Article: The impact of low levels of collagen IX and pyridinoline on the mechanical properties of in vitro engineered cartilage.[show abstract] [hide abstract]
ABSTRACT: The application of in vitro engineered cartilage has become a promising approach to repair cartilage defects. Nevertheless, the poor mechanical properties of in vitro engineered cartilage limit its potential for clinical applications. Studies have shown that the extracellular matrix (ECM) components are strongly correlated with the mechanical strength of engineered cartilage, but it remains unclear which components play a key role in determining the mechanical property of engineered cartilage. To address this issue, quantitative analyses of cartilage-specific components among native cartilage, in vivo and in vitro engineered cartilages were performed, and the correlation between various ECM molecules and Young's modulus was further analyzed. The results showed that many ECM molecules, such as highly sulphated glycosaminoglycan (GAG), collagens II, IX, and pyridinoline (PYR), contributed to the mechanical strength of cartilages. Further comparison between in vitro engineered cartilage and stress-stimulated in vitro engineered cartilage, known to have stronger mechanical properties, showed that only collagen IX and PYR, but not GAG and collagen II, were the key factors determining the mechanical properties of in vitro engineered cartilage. These results indicate that in vitro environment lacks the niche for enhancing collagen crosslinking that is mediated by collagen IX and PYR during cartilage formation. Thus, the discovery provides a clue for engineering strong cartilage in vitro in the future by enhancing the levels of these two molecules.Biomaterials 12/2008; 30(5):814-21. · 7.40 Impact Factor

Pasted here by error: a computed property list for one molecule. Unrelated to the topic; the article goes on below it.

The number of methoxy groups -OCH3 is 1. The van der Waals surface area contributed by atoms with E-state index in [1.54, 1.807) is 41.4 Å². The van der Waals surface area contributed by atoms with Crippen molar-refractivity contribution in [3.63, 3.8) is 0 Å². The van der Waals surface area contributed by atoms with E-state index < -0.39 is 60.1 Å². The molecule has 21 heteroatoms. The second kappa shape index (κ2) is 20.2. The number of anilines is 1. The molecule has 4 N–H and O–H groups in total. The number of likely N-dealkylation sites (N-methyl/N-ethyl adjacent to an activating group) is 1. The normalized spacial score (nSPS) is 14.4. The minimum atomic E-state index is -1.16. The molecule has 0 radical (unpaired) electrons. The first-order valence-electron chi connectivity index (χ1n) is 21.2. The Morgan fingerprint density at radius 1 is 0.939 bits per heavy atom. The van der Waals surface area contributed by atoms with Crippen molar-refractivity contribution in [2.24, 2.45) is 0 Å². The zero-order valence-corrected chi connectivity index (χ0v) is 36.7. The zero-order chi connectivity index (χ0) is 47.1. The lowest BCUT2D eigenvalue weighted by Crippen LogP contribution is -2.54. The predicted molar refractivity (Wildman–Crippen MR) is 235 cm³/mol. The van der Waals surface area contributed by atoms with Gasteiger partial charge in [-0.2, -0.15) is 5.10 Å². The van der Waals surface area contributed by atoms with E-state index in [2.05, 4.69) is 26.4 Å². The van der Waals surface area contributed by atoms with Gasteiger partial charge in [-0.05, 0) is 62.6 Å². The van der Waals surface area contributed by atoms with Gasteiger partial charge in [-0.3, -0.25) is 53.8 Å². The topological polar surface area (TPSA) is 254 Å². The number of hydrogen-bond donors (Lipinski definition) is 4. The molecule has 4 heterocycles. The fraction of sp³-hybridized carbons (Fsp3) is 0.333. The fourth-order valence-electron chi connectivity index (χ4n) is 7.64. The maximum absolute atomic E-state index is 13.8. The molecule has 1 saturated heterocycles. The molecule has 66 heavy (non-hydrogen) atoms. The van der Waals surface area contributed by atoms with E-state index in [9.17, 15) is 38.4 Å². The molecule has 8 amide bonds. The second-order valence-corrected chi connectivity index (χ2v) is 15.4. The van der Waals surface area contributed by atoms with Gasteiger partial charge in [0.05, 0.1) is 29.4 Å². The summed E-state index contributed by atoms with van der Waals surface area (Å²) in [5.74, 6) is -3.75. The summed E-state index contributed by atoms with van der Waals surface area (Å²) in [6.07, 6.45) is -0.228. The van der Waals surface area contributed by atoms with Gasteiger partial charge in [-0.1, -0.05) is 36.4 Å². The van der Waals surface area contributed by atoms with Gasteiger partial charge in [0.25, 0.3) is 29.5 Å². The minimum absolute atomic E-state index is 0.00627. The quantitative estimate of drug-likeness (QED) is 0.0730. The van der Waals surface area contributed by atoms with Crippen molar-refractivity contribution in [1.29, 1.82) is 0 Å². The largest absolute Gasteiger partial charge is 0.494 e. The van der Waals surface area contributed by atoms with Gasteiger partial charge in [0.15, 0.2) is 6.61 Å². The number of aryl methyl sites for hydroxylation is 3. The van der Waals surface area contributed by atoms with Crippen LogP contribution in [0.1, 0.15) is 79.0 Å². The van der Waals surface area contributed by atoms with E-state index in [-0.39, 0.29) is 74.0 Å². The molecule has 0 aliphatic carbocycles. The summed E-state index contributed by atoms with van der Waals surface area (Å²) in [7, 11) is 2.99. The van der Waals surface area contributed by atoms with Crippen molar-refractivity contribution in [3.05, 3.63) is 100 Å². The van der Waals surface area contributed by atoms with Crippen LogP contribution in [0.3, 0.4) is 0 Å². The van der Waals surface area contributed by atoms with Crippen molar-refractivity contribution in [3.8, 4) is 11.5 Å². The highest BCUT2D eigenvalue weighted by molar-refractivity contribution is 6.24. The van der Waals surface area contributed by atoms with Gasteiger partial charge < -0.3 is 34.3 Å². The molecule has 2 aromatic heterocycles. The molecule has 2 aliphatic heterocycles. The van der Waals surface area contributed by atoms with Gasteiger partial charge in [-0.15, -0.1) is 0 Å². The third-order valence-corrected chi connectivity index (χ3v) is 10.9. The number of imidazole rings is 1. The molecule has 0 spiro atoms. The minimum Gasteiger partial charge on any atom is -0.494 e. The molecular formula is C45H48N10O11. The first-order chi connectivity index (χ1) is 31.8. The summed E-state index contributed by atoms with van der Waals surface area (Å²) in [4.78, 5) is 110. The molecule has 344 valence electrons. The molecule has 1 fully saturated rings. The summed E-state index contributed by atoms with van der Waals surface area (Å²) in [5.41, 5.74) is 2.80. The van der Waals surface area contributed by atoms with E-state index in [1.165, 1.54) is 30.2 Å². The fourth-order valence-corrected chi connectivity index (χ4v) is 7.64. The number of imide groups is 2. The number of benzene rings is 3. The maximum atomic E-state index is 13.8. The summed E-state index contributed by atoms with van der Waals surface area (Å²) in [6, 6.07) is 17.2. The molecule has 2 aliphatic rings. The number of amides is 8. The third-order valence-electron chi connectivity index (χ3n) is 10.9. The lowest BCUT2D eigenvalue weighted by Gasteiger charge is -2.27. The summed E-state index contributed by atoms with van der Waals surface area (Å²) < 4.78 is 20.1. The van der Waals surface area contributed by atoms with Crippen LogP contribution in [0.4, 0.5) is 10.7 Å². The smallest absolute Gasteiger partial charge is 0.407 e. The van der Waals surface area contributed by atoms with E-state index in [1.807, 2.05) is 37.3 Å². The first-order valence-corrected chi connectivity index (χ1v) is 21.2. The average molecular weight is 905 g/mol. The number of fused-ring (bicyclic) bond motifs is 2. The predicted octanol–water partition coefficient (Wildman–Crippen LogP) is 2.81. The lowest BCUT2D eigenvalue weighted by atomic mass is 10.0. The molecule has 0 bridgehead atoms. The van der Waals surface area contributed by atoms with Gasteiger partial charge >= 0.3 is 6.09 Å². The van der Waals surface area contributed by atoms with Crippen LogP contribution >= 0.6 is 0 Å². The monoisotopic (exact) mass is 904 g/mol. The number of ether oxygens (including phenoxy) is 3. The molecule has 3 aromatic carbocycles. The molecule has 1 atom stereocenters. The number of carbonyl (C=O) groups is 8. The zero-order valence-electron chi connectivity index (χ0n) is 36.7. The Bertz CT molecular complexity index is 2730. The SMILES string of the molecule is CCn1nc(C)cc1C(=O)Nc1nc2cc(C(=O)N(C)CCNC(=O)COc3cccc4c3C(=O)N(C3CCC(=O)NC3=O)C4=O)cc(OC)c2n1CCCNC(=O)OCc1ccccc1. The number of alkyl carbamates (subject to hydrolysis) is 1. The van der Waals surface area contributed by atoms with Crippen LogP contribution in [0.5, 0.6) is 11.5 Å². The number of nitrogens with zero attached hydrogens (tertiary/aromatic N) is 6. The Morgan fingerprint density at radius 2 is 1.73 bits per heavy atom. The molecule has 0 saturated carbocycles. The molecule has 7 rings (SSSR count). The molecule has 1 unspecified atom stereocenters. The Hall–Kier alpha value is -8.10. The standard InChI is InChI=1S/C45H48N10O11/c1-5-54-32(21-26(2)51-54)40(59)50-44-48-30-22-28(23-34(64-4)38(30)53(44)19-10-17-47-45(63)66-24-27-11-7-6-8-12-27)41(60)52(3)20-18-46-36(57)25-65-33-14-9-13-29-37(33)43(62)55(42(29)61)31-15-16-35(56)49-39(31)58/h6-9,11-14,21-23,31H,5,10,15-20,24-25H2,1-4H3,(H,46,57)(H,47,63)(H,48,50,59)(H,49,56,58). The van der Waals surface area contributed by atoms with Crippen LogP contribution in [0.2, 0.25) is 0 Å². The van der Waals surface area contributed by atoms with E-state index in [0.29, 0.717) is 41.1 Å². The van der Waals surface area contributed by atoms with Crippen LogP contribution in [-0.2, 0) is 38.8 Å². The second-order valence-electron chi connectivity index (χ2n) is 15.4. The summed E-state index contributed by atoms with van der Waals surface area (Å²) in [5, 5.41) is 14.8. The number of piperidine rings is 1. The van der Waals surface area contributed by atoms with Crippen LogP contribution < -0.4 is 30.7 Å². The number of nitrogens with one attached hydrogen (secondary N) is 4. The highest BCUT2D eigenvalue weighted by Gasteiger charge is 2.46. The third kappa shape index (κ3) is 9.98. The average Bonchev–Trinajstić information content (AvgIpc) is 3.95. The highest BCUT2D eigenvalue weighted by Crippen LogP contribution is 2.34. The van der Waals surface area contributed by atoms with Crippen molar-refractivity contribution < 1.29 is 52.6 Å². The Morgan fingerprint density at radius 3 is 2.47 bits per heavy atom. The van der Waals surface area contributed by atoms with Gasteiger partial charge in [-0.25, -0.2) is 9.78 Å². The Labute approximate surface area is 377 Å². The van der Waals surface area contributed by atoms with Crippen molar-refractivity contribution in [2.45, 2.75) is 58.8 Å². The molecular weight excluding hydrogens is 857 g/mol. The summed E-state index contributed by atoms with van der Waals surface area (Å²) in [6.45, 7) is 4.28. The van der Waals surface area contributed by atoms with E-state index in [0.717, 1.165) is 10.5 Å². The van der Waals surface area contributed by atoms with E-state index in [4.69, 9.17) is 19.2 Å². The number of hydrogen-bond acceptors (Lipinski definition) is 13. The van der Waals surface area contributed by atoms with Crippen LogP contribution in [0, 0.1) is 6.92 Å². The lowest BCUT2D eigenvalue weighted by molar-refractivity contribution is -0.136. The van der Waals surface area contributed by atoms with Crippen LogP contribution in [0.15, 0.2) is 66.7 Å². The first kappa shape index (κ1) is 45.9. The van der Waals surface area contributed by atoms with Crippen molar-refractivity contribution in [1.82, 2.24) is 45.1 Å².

Article: Transient exposure to transforming growth factor beta 3 under serum-free conditions enhances the biomechanical and biochemical maturation of tissue-engineered cartilage.[show abstract] [hide abstract]
ABSTRACT: A goal of cartilage tissue engineering is the production of cell-laden constructs possessing sufficient mechanical and biochemical features to enable native tissue function. This study details a systematic characterization of a serum-free (SF) culture methodology employing transient growth factor supplementation to promote robust maturation of tissue-engineered cartilage. Bovine chondrocyte agarose hydrogel constructs were cultured under free-swelling conditions in serum-containing or SF medium supplemented continuously or transiently with varying doses of transforming growth factor beta 3 (TGF-beta3). Constructs were harvested weekly or bi-weekly and assessed for mechanical and biochemical properties. Transient exposure (2 weeks) to low concentrations (2.5-5 ng/mL) of TGF-beta3 in chemically defined medium facilitated robust and highly reproducible construct maturation. Constructs receiving transient TGF-beta3 exposure achieved native tissue levels of compressive modulus (0.8 MPa) and proteoglycan content (6-7% of wet weight) after less than 2 months of in vitro culture. This maturation response was far superior to that observed after continuous growth factor supplementation or transient TGF-beta3 treatment in the presence of serum. These findings represent a significant advance in developing an ex vivo culture methodology to promote production of clinically relevant and mechanically competent tissue-engineered cartilage constructs for implantation to repair damaged articular surfaces.Tissue Engineering Part A 08/2008; 14(11):1821-34. · 4.64 Impact Factor